Toronto Zoo breeding program’s first hatching penguin put on display

It’s been a tough mating season for African penguins at the Toronto Zoo this year.

It was, however, a small victory for the African penguin breeding program when a chick was born on Jan. 28.

Born to parents Gozi and Puff, the chick’s birth has been nothing short of a challenge, specifically when the two penguins rejected the egg quite abruptly. Tom Mason, curator of birds at the zoo, wasn’t surprised when that happened.

“The female has a bad reputation for abandoning chicks, really,” he said. “It wasn’t moving and they warmed it up … some movement came back … it was exposed to the cold a little longer than we hoped for.”

The first three weeks after birth are very critical

— Tom Mason

The zoo faced yet another obstacle — bringing the chick back to full health after birth. The little penguin, whose sex is to be determined over the next few months as it grows into adulthood, was essentially brought back to life.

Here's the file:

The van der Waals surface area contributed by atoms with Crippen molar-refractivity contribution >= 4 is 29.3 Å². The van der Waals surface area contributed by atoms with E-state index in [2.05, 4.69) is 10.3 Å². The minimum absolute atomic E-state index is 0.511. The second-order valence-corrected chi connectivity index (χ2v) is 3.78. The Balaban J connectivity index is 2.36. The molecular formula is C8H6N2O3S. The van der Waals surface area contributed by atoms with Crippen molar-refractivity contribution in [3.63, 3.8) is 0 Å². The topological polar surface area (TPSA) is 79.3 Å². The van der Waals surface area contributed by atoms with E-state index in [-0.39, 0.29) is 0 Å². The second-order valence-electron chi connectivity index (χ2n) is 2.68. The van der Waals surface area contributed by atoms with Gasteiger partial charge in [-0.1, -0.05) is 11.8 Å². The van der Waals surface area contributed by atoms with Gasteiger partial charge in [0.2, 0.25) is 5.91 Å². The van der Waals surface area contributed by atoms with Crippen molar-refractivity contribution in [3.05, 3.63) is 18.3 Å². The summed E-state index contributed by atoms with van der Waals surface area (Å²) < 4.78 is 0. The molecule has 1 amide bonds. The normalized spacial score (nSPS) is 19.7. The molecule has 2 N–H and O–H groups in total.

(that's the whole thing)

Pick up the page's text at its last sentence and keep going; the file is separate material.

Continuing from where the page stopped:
“After the egg was abandoned, heating it up making sure that it was strong enough the first couple of days was a bit of a challenge,” he said. “The first three weeks after birth are very critical.”

Out of the six penguin breeding pairs, four with established nests have actually laid eggs so far this mating season, which ends after April. Mason still calls the program a success despite the challenges, considering it has only been a year since the breeding program was launched.

The breeding program is a species survival program that includes 800 birds in North America.The birds are kept track of genetically so that their lineage is known. In addition, certain birds are bred together to avoid genetic inbreeding.

Mason said that out of the two mating seasons a year, the zoo only focuses on this one, because of the birds’ tendency to lay the eggs outside. As a result, they’re exposed to predatory animals like hawks, coyotes, foxes and raccoons, which are likely to attack.

Kathy Jury, the public relations coordinator at the zoo, said the penguin chick has been recently put on display during March Break, and is doing great after a rocky start.

A few more eggs are slated to hatch, joining the baby chick by the end of the season.